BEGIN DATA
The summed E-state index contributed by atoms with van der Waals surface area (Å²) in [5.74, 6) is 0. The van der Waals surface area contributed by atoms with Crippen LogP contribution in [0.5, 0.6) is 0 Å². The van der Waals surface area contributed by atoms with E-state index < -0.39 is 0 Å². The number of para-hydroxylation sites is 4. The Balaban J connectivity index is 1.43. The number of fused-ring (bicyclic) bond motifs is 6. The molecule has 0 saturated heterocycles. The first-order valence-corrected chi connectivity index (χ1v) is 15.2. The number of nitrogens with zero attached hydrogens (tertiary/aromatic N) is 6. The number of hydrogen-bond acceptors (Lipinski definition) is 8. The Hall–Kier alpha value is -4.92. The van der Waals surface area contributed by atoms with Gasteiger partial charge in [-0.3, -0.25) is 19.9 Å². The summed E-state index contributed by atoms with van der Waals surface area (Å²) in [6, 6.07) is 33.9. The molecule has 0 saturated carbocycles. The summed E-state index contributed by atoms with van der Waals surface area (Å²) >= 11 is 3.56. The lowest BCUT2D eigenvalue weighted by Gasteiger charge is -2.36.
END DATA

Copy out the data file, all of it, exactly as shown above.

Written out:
The summed E-state index contributed by atoms with van der Waals surface area (Å²) in [5.74, 6) is 0. The van der Waals surface area contributed by atoms with Crippen LogP contribution in [0.5, 0.6) is 0 Å². The van der Waals surface area contributed by atoms with E-state index < -0.39 is 0 Å². The number of para-hydroxylation sites is 4. The Balaban J connectivity index is 1.43. The number of fused-ring (bicyclic) bond motifs is 6. The molecule has 0 saturated heterocycles. The first-order valence-corrected chi connectivity index (χ1v) is 15.2. The number of nitrogens with zero attached hydrogens (tertiary/aromatic N) is 6. The number of hydrogen-bond acceptors (Lipinski definition) is 8. The Hall–Kier alpha value is -4.92. The van der Waals surface area contributed by atoms with Gasteiger partial charge in [-0.3, -0.25) is 19.9 Å². The summed E-state index contributed by atoms with van der Waals surface area (Å²) in [6, 6.07) is 33.9. The molecule has 0 saturated carbocycles. The summed E-state index contributed by atoms with van der Waals surface area (Å²) >= 11 is 3.56. The lowest BCUT2D eigenvalue weighted by Gasteiger charge is -2.36.